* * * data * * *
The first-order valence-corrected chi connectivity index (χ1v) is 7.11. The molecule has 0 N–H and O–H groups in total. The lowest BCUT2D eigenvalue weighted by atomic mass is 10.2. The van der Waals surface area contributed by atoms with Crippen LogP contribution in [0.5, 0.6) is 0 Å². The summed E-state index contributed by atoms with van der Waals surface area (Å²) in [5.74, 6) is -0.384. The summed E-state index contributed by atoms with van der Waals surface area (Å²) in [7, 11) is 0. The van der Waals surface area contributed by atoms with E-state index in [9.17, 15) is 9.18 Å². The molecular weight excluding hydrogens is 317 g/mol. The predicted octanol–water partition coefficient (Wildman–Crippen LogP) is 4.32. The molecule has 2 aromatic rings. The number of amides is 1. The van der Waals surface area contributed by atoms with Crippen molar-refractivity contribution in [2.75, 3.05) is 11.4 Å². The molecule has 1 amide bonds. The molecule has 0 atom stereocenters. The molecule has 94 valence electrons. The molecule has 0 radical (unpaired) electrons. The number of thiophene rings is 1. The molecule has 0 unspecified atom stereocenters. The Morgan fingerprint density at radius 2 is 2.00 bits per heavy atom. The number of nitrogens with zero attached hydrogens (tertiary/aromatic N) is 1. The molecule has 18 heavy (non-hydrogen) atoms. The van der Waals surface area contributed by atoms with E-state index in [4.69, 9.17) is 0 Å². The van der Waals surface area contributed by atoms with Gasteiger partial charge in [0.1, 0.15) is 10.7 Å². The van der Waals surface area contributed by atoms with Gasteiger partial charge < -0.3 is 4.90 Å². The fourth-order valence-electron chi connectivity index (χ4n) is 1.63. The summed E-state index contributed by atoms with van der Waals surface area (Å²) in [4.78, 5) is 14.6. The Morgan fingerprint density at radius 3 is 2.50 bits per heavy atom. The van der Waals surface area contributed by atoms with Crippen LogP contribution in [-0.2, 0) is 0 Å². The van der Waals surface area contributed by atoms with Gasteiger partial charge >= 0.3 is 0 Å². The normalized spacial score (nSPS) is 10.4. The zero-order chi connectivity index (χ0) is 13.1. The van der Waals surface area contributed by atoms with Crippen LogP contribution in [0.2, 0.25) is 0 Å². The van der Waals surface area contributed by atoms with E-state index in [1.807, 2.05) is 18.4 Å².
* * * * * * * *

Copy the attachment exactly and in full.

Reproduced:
The first-order valence-corrected chi connectivity index (χ1v) is 7.11. The molecule has 0 N–H and O–H groups in total. The lowest BCUT2D eigenvalue weighted by atomic mass is 10.2. The van der Waals surface area contributed by atoms with Crippen LogP contribution in [0.5, 0.6) is 0 Å². The summed E-state index contributed by atoms with van der Waals surface area (Å²) in [5.74, 6) is -0.384. The summed E-state index contributed by atoms with van der Waals surface area (Å²) in [7, 11) is 0. The van der Waals surface area contributed by atoms with E-state index in [9.17, 15) is 9.18 Å². The molecular weight excluding hydrogens is 317 g/mol. The predicted octanol–water partition coefficient (Wildman–Crippen LogP) is 4.32. The molecule has 2 aromatic rings. The number of amides is 1. The van der Waals surface area contributed by atoms with Crippen molar-refractivity contribution in [2.75, 3.05) is 11.4 Å². The molecule has 1 amide bonds. The molecule has 0 atom stereocenters. The molecule has 94 valence electrons. The molecule has 0 radical (unpaired) electrons. The number of thiophene rings is 1. The molecule has 0 unspecified atom stereocenters. The Morgan fingerprint density at radius 2 is 2.00 bits per heavy atom. The number of nitrogens with zero attached hydrogens (tertiary/aromatic N) is 1. The molecule has 18 heavy (non-hydrogen) atoms. The van der Waals surface area contributed by atoms with E-state index in [4.69, 9.17) is 0 Å². The van der Waals surface area contributed by atoms with Gasteiger partial charge in [0.1, 0.15) is 10.7 Å². The van der Waals surface area contributed by atoms with Gasteiger partial charge < -0.3 is 4.90 Å². The fourth-order valence-electron chi connectivity index (χ4n) is 1.63. The summed E-state index contributed by atoms with van der Waals surface area (Å²) in [4.78, 5) is 14.6. The Morgan fingerprint density at radius 3 is 2.50 bits per heavy atom. The van der Waals surface area contributed by atoms with Crippen LogP contribution in [-0.2, 0) is 0 Å². The van der Waals surface area contributed by atoms with Gasteiger partial charge >= 0.3 is 0 Å². The normalized spacial score (nSPS) is 10.4. The zero-order chi connectivity index (χ0) is 13.1. The van der Waals surface area contributed by atoms with Crippen LogP contribution in [0.2, 0.25) is 0 Å². The van der Waals surface area contributed by atoms with E-state index in [1.807, 2.05) is 18.4 Å².